As co-director of Perkins+Will’s firmwide sustainability initiative, Paula Vaughan, AIA, has consulted on hundreds of projects, including one very close to home: the firm’s office in Atlanta, a 1980s building that it gutted and rebuilt with an impressive array of green features. Since moving in several months ago, Vaughan has been busy evaluating (and adjusting) the building’s performance, as well as giving tours to everyone from architecture students to Perkins+Will competitors. Of the knowledge the firm developed in designing the new office, she says, “We’re not seeing it as a secret competitive edge, but as something to share with the entire profession.”
Perhaps that openness is the firm’s competitive edge. How else to explain the firm’s rise in revenue over last year (just one reason it tops the ARCHITECT 50). The firm has, for the most part, resisted cutting fees, says president and CEO Phil Harrison, FAIA, despite recession-related pressures. His concern isn’t about short-term profits. “You can go for a long time at break even,” he says. “The problem is devaluation of your services, and what that will mean, long-term, for the profession.” So instead of discussing fee reductions, Harrison says, he talks to clients about bigger-ticket items such as cutting energy use and speeding up construction through prefabrication. Pretty soon, any “give” in the architect’s fee is dwarfed by architect-initiated savings.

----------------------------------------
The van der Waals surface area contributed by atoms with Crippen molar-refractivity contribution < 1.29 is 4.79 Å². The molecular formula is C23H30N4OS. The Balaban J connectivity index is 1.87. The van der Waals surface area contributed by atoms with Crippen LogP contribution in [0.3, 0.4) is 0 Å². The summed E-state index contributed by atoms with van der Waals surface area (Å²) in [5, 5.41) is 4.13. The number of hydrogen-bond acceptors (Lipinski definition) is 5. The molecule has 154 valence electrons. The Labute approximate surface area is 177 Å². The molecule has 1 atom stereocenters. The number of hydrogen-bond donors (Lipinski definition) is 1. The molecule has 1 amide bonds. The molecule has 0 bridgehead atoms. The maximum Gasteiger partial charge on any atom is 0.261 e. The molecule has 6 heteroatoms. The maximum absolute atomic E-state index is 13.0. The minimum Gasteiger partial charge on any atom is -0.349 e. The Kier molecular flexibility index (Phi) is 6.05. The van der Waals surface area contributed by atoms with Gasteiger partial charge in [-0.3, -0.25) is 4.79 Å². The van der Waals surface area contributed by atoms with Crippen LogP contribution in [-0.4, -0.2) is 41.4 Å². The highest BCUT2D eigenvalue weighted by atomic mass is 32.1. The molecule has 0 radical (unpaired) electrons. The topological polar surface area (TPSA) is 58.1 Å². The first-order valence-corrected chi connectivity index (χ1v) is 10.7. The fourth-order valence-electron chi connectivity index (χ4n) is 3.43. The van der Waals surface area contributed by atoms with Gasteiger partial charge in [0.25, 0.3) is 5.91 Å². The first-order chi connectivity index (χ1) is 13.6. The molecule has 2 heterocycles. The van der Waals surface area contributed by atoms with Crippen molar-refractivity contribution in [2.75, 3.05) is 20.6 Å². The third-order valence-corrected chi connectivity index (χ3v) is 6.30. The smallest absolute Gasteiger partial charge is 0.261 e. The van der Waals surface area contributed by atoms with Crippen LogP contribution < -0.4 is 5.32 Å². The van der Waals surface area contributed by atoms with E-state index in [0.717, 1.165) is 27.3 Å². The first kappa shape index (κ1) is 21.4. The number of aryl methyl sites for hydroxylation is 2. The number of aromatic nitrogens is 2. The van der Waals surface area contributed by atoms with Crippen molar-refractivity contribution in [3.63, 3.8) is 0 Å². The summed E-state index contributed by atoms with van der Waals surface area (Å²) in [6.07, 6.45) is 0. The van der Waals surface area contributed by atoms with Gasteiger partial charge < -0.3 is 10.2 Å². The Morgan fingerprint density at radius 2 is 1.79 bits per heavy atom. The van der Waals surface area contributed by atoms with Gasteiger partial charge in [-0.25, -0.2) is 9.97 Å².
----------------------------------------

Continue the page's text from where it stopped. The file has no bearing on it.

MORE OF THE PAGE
The firm’s buildings are also winning design awards, confirming the appeal of what Harrison calls “human-centered modernism”—a crisp but inviting look that is becoming recognizable as something of a firm style—though Harrison says it’s not the result of an aesthetic predilection so much as a commitment to certain principles. Those include “honest use of materials” and, of course, sustainability (which leads to generous use of glass for daylighting).
With more than 1,000 LEED accredited professionals, Perkins+Will has made U.S. Green Building Council standards part of its DNA. But Harrison says that the firm isn’t naïve enough to think that “we’re done as long as we’ve followed the checklist. Our firm strategy is to go beyond LEED, especially on the energy front.” To that end, the firm’s micro-grant program offers employees the chance to spend up to 40 hours of their time—at firm expense—on building-related research.
Perkins+Will has accomplished all of this without a major overseas expansion. (Only three of its 23 offices are outside North America.) One reason is that sectors in which the firm is most active—including education and healthcare—are strong domestically. Harrison would welcome growth abroad, he says, but, “frankly, we’ve been busy with the work we have here.”